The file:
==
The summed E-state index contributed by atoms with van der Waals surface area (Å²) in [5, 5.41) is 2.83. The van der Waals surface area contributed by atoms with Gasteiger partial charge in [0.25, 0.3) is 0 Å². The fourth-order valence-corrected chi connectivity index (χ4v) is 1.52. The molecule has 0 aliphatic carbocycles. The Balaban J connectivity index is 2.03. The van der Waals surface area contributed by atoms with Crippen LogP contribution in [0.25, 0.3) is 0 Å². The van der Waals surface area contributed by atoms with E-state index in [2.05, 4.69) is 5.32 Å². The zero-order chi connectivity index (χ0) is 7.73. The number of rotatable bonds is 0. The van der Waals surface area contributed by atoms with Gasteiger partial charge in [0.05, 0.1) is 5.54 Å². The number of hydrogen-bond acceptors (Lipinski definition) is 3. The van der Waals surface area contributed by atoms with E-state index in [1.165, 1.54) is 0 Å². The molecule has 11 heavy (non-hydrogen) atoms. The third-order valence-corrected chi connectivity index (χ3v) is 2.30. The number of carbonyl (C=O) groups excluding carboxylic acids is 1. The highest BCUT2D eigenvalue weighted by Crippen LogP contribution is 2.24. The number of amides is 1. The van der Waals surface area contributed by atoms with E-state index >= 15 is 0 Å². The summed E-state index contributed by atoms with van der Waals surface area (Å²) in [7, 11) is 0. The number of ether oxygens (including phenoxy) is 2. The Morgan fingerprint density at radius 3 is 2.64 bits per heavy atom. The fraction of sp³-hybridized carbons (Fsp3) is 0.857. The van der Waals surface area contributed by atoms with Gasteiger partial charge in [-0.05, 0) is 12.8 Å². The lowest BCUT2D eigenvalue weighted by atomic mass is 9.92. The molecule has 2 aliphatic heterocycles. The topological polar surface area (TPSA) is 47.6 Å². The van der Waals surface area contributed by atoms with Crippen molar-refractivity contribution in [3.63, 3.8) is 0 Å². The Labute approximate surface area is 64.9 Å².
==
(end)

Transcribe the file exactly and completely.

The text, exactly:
The summed E-state index contributed by atoms with van der Waals surface area (Å²) in [5, 5.41) is 2.83. The van der Waals surface area contributed by atoms with Gasteiger partial charge in [0.25, 0.3) is 0 Å². The fourth-order valence-corrected chi connectivity index (χ4v) is 1.52. The molecule has 0 aliphatic carbocycles. The Balaban J connectivity index is 2.03. The van der Waals surface area contributed by atoms with Crippen LogP contribution in [0.25, 0.3) is 0 Å². The van der Waals surface area contributed by atoms with E-state index in [2.05, 4.69) is 5.32 Å². The zero-order chi connectivity index (χ0) is 7.73. The number of rotatable bonds is 0. The van der Waals surface area contributed by atoms with Gasteiger partial charge in [0.05, 0.1) is 5.54 Å². The number of hydrogen-bond acceptors (Lipinski definition) is 3. The van der Waals surface area contributed by atoms with E-state index in [1.165, 1.54) is 0 Å². The molecule has 11 heavy (non-hydrogen) atoms. The third-order valence-corrected chi connectivity index (χ3v) is 2.30. The number of carbonyl (C=O) groups excluding carboxylic acids is 1. The highest BCUT2D eigenvalue weighted by Crippen LogP contribution is 2.24. The number of amides is 1. The van der Waals surface area contributed by atoms with E-state index >= 15 is 0 Å². The summed E-state index contributed by atoms with van der Waals surface area (Å²) in [7, 11) is 0. The number of ether oxygens (including phenoxy) is 2. The Morgan fingerprint density at radius 3 is 2.64 bits per heavy atom. The fraction of sp³-hybridized carbons (Fsp3) is 0.857. The van der Waals surface area contributed by atoms with Gasteiger partial charge in [-0.05, 0) is 12.8 Å². The lowest BCUT2D eigenvalue weighted by atomic mass is 9.92. The molecule has 2 aliphatic heterocycles. The topological polar surface area (TPSA) is 47.6 Å². The van der Waals surface area contributed by atoms with Crippen molar-refractivity contribution in [3.63, 3.8) is 0 Å². The Labute approximate surface area is 64.9 Å².